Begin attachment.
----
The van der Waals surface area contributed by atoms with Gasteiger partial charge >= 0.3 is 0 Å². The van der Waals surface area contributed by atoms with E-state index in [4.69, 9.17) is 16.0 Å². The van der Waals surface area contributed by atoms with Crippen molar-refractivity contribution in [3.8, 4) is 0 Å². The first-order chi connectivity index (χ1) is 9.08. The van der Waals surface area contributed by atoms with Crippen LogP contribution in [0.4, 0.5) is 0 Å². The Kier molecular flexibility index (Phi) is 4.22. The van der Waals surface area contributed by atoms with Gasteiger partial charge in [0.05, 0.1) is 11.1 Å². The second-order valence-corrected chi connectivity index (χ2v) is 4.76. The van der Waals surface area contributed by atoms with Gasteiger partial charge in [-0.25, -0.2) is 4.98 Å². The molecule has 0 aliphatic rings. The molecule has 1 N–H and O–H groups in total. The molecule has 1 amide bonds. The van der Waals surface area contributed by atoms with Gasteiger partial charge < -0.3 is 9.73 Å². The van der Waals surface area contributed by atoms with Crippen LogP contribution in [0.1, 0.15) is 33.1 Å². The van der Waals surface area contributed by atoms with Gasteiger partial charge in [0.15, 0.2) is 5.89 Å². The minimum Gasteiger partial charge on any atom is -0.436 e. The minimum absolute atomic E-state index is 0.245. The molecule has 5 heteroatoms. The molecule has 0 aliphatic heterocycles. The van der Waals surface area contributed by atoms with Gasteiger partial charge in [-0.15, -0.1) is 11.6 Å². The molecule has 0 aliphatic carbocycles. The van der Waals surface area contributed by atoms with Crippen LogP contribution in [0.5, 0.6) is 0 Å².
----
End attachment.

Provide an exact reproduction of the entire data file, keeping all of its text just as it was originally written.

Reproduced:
The van der Waals surface area contributed by atoms with Gasteiger partial charge >= 0.3 is 0 Å². The van der Waals surface area contributed by atoms with E-state index in [4.69, 9.17) is 16.0 Å². The van der Waals surface area contributed by atoms with Crippen molar-refractivity contribution in [3.8, 4) is 0 Å². The first-order chi connectivity index (χ1) is 9.08. The van der Waals surface area contributed by atoms with Crippen LogP contribution in [0.4, 0.5) is 0 Å². The Kier molecular flexibility index (Phi) is 4.22. The van der Waals surface area contributed by atoms with Gasteiger partial charge in [0.05, 0.1) is 11.1 Å². The second-order valence-corrected chi connectivity index (χ2v) is 4.76. The van der Waals surface area contributed by atoms with Gasteiger partial charge in [-0.25, -0.2) is 4.98 Å². The molecule has 0 aliphatic rings. The molecule has 1 N–H and O–H groups in total. The molecule has 1 amide bonds. The van der Waals surface area contributed by atoms with Gasteiger partial charge < -0.3 is 9.73 Å². The van der Waals surface area contributed by atoms with Crippen LogP contribution in [0.1, 0.15) is 33.1 Å². The van der Waals surface area contributed by atoms with Gasteiger partial charge in [0.15, 0.2) is 5.89 Å². The minimum Gasteiger partial charge on any atom is -0.436 e. The minimum absolute atomic E-state index is 0.245. The molecule has 5 heteroatoms. The molecule has 0 aliphatic heterocycles. The van der Waals surface area contributed by atoms with Gasteiger partial charge in [-0.15, -0.1) is 11.6 Å². The molecule has 0 aliphatic carbocycles. The van der Waals surface area contributed by atoms with Crippen LogP contribution in [0.5, 0.6) is 0 Å².